The Reserve Bank of Australia has cut the cash rate by 0.25 percentage points to 1.5% as low inflation and a slowing housing market paved the way for record low borrowing costs.
RBA governor Glenn Stevens said after Tuesday’s monetary policy meeting in Sydney that very subdued wages growth at home and very low cost pressures globally meant inflation was expected to remain quite low for some time.
In a statement on Tuesday, Stevens said, “The board judged that prospects for sustainable growth in the economy, with inflation returning to target over time, would be improved by easing monetary policy at this meeting”.
The Australian dollar fell sharply on the announcement to US75.06c, although it had recovered the ground within an hour to poise at US75.36 at 3.30pm.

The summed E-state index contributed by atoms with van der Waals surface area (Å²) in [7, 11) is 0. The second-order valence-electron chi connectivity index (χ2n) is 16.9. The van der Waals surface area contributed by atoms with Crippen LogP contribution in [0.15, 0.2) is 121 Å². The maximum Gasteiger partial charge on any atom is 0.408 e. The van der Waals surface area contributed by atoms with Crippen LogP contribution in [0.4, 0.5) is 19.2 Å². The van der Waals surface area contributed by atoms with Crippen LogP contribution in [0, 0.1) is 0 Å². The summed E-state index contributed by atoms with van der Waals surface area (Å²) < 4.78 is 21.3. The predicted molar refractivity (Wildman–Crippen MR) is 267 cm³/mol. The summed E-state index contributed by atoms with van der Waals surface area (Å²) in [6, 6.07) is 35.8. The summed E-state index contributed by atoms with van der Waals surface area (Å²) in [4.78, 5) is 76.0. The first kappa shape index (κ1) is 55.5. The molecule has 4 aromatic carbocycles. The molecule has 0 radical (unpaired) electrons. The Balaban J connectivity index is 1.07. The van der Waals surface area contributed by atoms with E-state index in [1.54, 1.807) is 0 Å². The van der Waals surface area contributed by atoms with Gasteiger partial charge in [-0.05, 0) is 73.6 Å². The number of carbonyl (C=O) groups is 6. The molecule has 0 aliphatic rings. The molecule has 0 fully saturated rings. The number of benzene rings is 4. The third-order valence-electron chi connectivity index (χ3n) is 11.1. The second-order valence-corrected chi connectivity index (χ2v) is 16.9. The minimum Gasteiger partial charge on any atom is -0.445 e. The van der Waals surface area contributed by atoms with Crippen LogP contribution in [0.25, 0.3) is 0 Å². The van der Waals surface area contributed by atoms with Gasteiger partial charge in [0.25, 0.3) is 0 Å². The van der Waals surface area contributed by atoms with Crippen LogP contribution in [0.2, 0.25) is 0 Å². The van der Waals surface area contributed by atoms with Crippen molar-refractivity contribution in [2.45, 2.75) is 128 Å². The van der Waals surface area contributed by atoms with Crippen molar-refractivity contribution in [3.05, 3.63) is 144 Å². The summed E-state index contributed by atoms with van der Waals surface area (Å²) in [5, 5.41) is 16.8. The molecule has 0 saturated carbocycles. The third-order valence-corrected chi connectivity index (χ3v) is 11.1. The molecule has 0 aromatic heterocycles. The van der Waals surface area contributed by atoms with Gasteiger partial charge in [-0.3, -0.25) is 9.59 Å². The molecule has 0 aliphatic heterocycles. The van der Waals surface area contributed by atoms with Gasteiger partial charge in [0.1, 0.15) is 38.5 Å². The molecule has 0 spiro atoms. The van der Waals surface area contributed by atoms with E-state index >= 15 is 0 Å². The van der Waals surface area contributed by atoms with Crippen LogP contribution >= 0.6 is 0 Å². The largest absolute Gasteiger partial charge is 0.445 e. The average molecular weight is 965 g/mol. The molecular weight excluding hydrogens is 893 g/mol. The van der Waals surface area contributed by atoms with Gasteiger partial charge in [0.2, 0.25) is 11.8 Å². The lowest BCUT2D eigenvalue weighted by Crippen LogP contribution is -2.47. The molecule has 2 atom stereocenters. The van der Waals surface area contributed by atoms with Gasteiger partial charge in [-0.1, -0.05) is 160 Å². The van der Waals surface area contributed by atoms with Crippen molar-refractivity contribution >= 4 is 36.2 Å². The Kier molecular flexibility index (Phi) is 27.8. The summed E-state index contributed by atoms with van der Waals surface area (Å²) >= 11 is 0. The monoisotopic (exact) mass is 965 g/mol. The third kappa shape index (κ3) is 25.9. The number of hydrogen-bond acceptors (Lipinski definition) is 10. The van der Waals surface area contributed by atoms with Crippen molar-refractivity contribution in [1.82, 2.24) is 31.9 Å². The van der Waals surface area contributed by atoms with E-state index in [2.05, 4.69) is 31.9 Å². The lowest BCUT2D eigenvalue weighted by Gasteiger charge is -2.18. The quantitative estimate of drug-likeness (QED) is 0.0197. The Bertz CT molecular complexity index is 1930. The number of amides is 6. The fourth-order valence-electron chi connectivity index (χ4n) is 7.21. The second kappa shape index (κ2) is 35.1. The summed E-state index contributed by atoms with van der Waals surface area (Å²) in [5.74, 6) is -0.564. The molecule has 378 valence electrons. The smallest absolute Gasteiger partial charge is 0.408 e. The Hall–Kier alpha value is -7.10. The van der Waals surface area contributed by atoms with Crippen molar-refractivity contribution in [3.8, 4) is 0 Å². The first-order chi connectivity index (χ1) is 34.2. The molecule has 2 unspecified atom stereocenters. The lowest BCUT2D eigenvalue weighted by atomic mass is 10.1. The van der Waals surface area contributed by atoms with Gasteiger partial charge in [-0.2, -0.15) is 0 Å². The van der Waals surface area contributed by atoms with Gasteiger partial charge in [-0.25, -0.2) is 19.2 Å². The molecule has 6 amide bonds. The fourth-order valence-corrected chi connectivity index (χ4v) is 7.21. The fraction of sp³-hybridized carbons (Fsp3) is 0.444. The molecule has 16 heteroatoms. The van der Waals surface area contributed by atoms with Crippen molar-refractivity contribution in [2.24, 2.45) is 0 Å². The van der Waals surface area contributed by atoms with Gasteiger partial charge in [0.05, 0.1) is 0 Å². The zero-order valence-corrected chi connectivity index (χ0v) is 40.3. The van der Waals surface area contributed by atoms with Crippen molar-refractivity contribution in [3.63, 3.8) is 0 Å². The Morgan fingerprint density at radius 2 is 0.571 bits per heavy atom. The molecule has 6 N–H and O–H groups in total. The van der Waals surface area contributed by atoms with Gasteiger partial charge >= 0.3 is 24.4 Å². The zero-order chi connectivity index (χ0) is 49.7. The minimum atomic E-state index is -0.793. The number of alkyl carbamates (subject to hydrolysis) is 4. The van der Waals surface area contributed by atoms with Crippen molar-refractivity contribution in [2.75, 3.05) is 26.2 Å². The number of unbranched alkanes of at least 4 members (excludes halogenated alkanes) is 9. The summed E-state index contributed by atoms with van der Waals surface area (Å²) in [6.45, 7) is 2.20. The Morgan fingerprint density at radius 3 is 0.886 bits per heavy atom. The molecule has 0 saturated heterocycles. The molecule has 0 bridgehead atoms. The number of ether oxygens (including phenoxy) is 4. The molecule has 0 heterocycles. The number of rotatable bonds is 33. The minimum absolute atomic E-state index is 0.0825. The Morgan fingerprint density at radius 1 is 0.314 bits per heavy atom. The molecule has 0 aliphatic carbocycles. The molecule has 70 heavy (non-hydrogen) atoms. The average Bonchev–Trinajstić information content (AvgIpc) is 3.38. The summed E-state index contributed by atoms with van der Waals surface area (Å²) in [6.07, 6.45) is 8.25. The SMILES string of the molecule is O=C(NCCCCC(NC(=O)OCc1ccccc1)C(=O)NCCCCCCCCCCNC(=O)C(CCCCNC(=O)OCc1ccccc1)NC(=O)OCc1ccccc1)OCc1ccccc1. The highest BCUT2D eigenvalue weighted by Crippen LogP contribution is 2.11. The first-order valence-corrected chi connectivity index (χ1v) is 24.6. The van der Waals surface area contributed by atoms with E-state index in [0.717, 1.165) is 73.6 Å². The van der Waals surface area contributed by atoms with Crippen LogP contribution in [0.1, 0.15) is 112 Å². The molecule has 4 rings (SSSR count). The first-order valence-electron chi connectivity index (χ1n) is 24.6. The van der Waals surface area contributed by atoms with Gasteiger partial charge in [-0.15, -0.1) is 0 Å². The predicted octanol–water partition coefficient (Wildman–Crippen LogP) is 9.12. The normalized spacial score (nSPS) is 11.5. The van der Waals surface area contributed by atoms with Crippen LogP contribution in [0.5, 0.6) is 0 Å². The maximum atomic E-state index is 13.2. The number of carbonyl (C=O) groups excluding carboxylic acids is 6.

The local share market also saw some volatility. After rising on the release of the governor’s statement, the ASX/S&P200 benchmark index fell back again to 5,546 points, or a fall of 0.73% on the day.
The RBA’s move followed disappointing data on house building approvals and trade earlier in the day, and the construction industry is likely to welcome the prospect of cheaper loans for prospective homeowners.
But despite the Commonwealth Bank quickly passing on a cut of 0.13 percentage points to home loan borrowers, the RBA made it clear that it did not think the housing market would catch fire because of the historically low rate as had been feared in recent years.
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